Online whining is ridiculous

In a time of political campaigns, campus controversies and absurdly long lines at Einstein’s, social media outlets such as Facebook and Twitter have become the fail-proof solution to every important issue ever.

Or people at least seem to act that way, judging by the overflow of rants and raves against and about anyone and anything on newsfeeds every day.

As a writer and a journalist, defending the First Amendment freedom of speech is a given part of my job. With that in mind, I believe you can say almost whatever you want — I just question whether some things should be said.

It may be pragmatic of me, but I fail to see how saying how much something sucks will make it stop sucking and argue that people merely want attention and to feel validated by someone agreeing with their stated point, however useless or unacceptable that point may be.

In 2004 psychologist John Suler noted and described traits of the online disinhibition effect, described in the webcomic “Penny Arcade” as Greater Internet F—wad Theory (normal person + anonymity + audience = total f—wad).

Basically, if people think they can get away with saying something beyond obscene online, they will say it. Go look at a YouTube comment feed if you would like an example.

According to Suler’s research, people may interact differently online than in person because they feel the Internet acts as a sort of barrier, one that blocks social cues such as body language and vocal inflection and gives the speaker no expectation of significant backlash for unacceptable behavior.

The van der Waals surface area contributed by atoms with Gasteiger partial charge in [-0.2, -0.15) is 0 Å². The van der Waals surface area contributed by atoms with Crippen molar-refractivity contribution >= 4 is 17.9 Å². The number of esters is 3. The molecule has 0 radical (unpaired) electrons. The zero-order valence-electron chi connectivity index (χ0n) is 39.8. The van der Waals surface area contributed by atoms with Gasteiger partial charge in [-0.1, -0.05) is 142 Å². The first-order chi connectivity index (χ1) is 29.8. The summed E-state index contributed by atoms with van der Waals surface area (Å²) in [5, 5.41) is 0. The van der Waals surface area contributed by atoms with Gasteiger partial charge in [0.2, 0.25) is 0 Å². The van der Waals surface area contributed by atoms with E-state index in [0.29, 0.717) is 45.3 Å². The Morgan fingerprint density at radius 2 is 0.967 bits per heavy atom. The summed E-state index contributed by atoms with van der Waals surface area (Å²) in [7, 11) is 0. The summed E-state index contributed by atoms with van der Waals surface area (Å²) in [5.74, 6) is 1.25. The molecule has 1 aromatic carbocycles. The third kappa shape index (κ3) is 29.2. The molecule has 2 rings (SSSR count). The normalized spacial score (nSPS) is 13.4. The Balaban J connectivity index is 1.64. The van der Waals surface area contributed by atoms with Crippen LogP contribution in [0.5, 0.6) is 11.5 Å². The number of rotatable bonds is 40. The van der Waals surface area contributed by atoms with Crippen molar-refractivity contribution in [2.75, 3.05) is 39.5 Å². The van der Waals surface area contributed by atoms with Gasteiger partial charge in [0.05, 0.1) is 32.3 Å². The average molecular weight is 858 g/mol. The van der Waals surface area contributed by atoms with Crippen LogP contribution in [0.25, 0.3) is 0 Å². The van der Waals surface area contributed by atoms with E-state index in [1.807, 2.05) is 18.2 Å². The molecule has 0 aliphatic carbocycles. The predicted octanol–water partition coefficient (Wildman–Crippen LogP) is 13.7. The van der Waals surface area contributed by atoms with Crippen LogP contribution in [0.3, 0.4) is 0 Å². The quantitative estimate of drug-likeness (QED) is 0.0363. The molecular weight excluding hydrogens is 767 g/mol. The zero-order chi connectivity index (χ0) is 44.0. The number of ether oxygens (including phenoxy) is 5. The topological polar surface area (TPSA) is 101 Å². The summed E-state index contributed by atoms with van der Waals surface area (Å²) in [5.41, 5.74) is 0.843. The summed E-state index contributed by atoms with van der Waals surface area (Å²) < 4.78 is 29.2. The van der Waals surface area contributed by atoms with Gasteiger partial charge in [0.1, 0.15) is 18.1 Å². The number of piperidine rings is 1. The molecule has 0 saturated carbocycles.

Working inside this theory, a person has the ability to say absolutely anything they want, no matter how insulting, irrelevant or nonsensical.

The way people talk to and about each other online can be just appalling, especially considering how different some of the same conversations would look in person.

Imagine this scenario: Person A does something to offend Person B, so Person B writes a complaining update on Facebook or Twitter vaguely resembling the original situation without specifically naming Person A or Person A’s offensive action.

Is this really supposed to fix the situation by making Person A have this life-changing epiphany and say, “This cryptic status sounds like an issue in my life that needs mending”?

This method of discourse is not only ineffective —after all, you wouldn’t have to tweet complaints if it fixed things — it is also cowardly and stupid. You don’t want to fix any problem as much as you want for someone to say, “That’s right! This person knows what they’re talking about.”

It seems like people think what they say online doesn’t count in the real world. Here’s the thing — the Internet is the real world because it is a record of conversations between real people.

Pretending like only you and your comments exist — but no one and nothing else — is no different than losing your mind to road rage just because other drivers can’t hear you, and both situations look equally ridiculous to observers.

If you have a legitimate beef with someone, grow a pair of your respective gonads and confront that person to his or her face.

Am I saying that I’ve never been guilty of this stupidly popular practice? No, but I do invite you to correct me if such a case occurs and do so boldly.